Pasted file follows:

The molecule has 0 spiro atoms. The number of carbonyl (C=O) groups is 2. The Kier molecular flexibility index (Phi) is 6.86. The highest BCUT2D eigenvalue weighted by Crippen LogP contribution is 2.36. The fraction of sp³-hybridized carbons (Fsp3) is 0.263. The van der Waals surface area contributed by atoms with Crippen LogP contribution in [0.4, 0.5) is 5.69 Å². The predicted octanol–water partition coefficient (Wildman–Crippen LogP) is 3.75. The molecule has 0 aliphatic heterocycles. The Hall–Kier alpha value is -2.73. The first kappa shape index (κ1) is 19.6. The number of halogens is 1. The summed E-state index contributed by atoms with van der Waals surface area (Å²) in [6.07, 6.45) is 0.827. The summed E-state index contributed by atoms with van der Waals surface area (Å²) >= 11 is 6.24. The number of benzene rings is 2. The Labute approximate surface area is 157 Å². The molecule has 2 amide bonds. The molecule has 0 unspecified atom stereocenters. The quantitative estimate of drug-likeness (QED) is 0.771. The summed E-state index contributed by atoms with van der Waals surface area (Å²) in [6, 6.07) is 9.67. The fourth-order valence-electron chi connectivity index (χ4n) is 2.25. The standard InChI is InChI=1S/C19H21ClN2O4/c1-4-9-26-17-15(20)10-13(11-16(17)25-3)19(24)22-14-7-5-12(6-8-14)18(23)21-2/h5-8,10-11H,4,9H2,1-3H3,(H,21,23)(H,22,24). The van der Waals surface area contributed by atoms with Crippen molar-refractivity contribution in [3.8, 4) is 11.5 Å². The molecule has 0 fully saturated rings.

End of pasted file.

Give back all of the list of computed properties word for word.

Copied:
The molecule has 0 spiro atoms. The number of carbonyl (C=O) groups is 2. The Kier molecular flexibility index (Phi) is 6.86. The highest BCUT2D eigenvalue weighted by Crippen LogP contribution is 2.36. The fraction of sp³-hybridized carbons (Fsp3) is 0.263. The van der Waals surface area contributed by atoms with Crippen LogP contribution in [0.4, 0.5) is 5.69 Å². The predicted octanol–water partition coefficient (Wildman–Crippen LogP) is 3.75. The molecule has 0 aliphatic heterocycles. The Hall–Kier alpha value is -2.73. The first kappa shape index (κ1) is 19.6. The number of halogens is 1. The summed E-state index contributed by atoms with van der Waals surface area (Å²) in [6.07, 6.45) is 0.827. The summed E-state index contributed by atoms with van der Waals surface area (Å²) >= 11 is 6.24. The number of benzene rings is 2. The Labute approximate surface area is 157 Å². The molecule has 2 amide bonds. The molecule has 0 unspecified atom stereocenters. The quantitative estimate of drug-likeness (QED) is 0.771. The summed E-state index contributed by atoms with van der Waals surface area (Å²) in [6, 6.07) is 9.67. The fourth-order valence-electron chi connectivity index (χ4n) is 2.25. The standard InChI is InChI=1S/C19H21ClN2O4/c1-4-9-26-17-15(20)10-13(11-16(17)25-3)19(24)22-14-7-5-12(6-8-14)18(23)21-2/h5-8,10-11H,4,9H2,1-3H3,(H,21,23)(H,22,24). The van der Waals surface area contributed by atoms with Crippen molar-refractivity contribution in [3.8, 4) is 11.5 Å². The molecule has 0 fully saturated rings.